Community

PHOTO PROVIDED
Penn College physical therapist assistant student Kathleen L. Carey, of Montoursville, assesses the deep tendon reflexes of classmate Angela M. Cipolla, of Williamsport.

PA College of technology adds Physical Therapist Assistant degree

WILLIAMSPORT — Pennsylvania College of Technology welcomed the first class of students into its new Physical Therapist Assistant Program this spring, following a semester of prerequisite coursework. The two-year degree program culminates in an Associate of Applied Science degree; students ...

New Love Center serves 396 families in January

JERSEY SHORE — In the month of January, The New Love Center Food Pantry 229 S. Broad St., Jersey Shore, served 396 families, distributing food to feed 953 people in our coverage area, with 286 volunteers donating 1,063 hours. The pantry received 2,563 pounds of donated food, including702 ...

Sunrise 2-17

Cub Scouts cross over into Troop 54

PHOTO PROVIDED Cub Scouts cross over into Troop 54 At left, Seven Scouts from Pack 54 of Beech Creek - Blanchard crossed over into Troop 54. Each was awarded custom-made Arrow of Light plaques specific to their years in Scouting. From left are Wyatt Wilson, Jonathon Killinger, Aiden ...

SENIOR CENTER MENUS

Bread available daily Monday — Chicken ala king with buttermilk biscuit, lemon pepper broccoli, carrot and raisin salad. Tuesday — Chicken alfredo with fettuccine noodles and creamy parmesan sauce, peas with mushrooms, apple. Wednesday — Grande chili con carne with tomatoes and ...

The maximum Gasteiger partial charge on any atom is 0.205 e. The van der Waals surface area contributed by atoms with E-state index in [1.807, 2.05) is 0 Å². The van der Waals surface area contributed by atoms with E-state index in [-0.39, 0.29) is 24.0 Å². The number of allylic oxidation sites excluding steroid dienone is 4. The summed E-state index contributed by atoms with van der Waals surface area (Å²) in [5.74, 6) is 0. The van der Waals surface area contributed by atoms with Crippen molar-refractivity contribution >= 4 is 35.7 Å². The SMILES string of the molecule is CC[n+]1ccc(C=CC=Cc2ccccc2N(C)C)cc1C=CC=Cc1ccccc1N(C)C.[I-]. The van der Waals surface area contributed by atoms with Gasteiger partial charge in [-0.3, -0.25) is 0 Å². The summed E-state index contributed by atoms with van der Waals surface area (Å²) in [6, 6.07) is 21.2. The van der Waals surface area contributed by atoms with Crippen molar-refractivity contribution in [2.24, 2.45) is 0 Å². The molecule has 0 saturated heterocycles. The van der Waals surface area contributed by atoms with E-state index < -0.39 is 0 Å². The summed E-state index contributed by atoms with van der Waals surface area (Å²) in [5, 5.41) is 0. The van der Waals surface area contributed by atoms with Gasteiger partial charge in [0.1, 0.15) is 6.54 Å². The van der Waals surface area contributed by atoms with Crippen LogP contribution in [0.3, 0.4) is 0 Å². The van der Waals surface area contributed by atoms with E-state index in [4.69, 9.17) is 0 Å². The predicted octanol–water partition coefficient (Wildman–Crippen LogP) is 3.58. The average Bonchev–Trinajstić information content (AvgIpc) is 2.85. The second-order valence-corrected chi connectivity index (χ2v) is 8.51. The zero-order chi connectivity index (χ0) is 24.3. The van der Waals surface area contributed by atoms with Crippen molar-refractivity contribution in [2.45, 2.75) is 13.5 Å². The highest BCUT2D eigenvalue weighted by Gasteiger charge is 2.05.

FINDING SUPPORT

HEALTH r Covenant Cafe, a social engagement program for people in the early stages of Alzheimer’s — 1-3 p.m. Tuesday (first and third Tuesdays of the month), Covenant United Methodist Church, 44 W. Main St., Lock Haven. Information: Fran Decker, 570-748-4302. GRIEF r GriefShare — 7 ...

TAKE THE STEPS TO RECOVERY

Editor’s note: Groups listed below focus on recovery from addiction, and the meetings are open to the general public, unless otherwise indicated. Al-Anon is for friends and family members of addicts, and Romans 12:2 is for people battling addiction and their families. — — — ...

Centre Library to host ukulele workshop

BELLEFONTE — The Centre County Library and Historical Museum at 200 Allegheny St. (the corner of Howard Street) is hosting a “Ukulele Crash Course” next month, a beginner’s workshop for ukulele players offered by the Allegheny Ukulele Kollective. The workshop will be held from 6 to 7 ...

The Carpenter Farm Family Of Linden Shop For Pumpkin Seed For The Upcoming Growing Season At The Mafvcs Trade Show. From Left Are Edith Carpenter, A Harris Seeds Representative, John And Zach Carpenter.